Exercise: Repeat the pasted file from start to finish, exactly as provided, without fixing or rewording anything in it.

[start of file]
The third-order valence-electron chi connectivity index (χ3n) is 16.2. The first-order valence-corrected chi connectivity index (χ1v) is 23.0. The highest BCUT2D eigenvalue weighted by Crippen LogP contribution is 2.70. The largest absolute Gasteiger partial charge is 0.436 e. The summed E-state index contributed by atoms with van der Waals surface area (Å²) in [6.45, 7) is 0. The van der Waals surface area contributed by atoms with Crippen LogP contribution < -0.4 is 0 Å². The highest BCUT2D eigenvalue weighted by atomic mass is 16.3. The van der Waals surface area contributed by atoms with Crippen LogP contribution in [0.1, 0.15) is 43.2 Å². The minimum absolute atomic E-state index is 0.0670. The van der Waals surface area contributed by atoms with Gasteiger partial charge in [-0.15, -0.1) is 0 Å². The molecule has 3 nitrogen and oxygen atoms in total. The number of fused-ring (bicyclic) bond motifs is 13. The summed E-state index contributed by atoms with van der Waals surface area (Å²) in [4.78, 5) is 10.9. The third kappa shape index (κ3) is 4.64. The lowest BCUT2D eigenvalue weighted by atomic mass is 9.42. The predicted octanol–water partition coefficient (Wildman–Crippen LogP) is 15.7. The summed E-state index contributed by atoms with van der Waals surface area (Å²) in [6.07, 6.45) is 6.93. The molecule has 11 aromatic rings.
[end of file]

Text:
The third-order valence-electron chi connectivity index (χ3n) is 16.2. The first-order valence-corrected chi connectivity index (χ1v) is 23.0. The highest BCUT2D eigenvalue weighted by Crippen LogP contribution is 2.70. The largest absolute Gasteiger partial charge is 0.436 e. The summed E-state index contributed by atoms with van der Waals surface area (Å²) in [6.45, 7) is 0. The van der Waals surface area contributed by atoms with Crippen LogP contribution < -0.4 is 0 Å². The highest BCUT2D eigenvalue weighted by atomic mass is 16.3. The van der Waals surface area contributed by atoms with Crippen LogP contribution in [0.1, 0.15) is 43.2 Å². The minimum absolute atomic E-state index is 0.0670. The van der Waals surface area contributed by atoms with Gasteiger partial charge in [-0.15, -0.1) is 0 Å². The molecule has 3 nitrogen and oxygen atoms in total. The number of fused-ring (bicyclic) bond motifs is 13. The summed E-state index contributed by atoms with van der Waals surface area (Å²) in [4.78, 5) is 10.9. The third kappa shape index (κ3) is 4.64. The lowest BCUT2D eigenvalue weighted by atomic mass is 9.42. The predicted octanol–water partition coefficient (Wildman–Crippen LogP) is 15.7. The summed E-state index contributed by atoms with van der Waals surface area (Å²) in [6.07, 6.45) is 6.93. The molecule has 11 aromatic rings.